Germany deepened the Eurozone’s downturn as confidence in the area’s manufacturing sector hit its lowest level since December 2012 last month, fresh data today revealed.
Economists warned the Eurozone was ired in a “sea of red” as Germany’s manufacturing output plunged to an 84-month low and Ireland to a 75-month low.
France’s 49.7 measure represented a four-month low but none was worse than Germany’s 43.2 measure on IHS Markit’s Manufacturing purchasing managers’ index (PMI).
Germany pointed the finger at its suffering auto sector and dwindling global demand for business equipment.
Anything below 50 represents a contraction. Only Greece and the Netherlands presented scores above that level.
The economic area experienced its sharpest fall in output and orders for 6.5 years for July, IHS Markit said.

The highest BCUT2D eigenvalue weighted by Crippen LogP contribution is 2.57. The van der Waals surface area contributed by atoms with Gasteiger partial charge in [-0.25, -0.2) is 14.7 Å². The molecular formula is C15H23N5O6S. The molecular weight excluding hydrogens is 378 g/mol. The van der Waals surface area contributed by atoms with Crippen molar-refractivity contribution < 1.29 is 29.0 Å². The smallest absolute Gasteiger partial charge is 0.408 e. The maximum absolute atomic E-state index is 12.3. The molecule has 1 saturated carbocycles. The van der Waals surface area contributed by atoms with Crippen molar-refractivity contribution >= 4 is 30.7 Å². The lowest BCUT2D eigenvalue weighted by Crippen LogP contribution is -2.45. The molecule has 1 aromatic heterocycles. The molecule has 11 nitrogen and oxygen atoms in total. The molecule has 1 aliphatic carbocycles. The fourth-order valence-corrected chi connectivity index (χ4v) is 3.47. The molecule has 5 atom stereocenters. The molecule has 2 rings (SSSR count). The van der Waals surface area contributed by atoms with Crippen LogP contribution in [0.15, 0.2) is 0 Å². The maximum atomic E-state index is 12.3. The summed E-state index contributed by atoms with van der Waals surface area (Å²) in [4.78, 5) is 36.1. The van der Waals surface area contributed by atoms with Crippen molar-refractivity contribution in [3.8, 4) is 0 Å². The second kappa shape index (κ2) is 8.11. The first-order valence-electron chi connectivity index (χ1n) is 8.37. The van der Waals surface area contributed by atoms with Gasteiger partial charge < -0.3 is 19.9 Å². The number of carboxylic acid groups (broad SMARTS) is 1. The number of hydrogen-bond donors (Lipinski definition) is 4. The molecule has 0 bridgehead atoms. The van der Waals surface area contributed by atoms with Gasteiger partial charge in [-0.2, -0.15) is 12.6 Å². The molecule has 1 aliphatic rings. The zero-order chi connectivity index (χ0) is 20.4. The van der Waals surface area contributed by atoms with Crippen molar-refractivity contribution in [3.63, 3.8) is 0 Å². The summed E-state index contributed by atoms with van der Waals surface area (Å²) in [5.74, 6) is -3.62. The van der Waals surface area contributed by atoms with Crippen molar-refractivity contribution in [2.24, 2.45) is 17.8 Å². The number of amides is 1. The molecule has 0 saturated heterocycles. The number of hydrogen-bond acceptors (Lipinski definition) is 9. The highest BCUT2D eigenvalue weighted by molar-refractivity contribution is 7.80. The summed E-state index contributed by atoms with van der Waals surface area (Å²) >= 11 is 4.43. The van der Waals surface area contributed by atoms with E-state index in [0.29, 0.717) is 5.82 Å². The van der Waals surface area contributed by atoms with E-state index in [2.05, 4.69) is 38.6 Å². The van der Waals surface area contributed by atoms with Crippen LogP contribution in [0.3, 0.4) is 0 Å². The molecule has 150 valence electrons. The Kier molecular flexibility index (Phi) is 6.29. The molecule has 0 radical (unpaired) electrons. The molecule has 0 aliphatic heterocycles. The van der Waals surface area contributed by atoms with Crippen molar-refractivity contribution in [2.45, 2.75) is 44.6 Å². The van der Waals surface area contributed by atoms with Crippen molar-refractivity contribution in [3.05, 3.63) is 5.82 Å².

Employment also fell at its steepest rate in over six years.
Purchasing managers pinned the blame on trade war tensions and Brexit as well as fears of subdued growth across Europe.
“The Eurozone PMI dashboard is a sea of red, with all lights warning on the deteriorating health of the region’s manufacturers,” warned Chris Williamson, chief business economist at IHS Markit.
“Rising geopolitical concerns, including trade wars and Brexit, and worries about slower economic growth both domestically and internationally were all widely reported as having subdued current demand and hit confidence in the outlook.
“The concern is that, while policymakers have become increasingly alarmed at the deteriorating conditions, there may be little that monetary policy can do to address these headwinds.”
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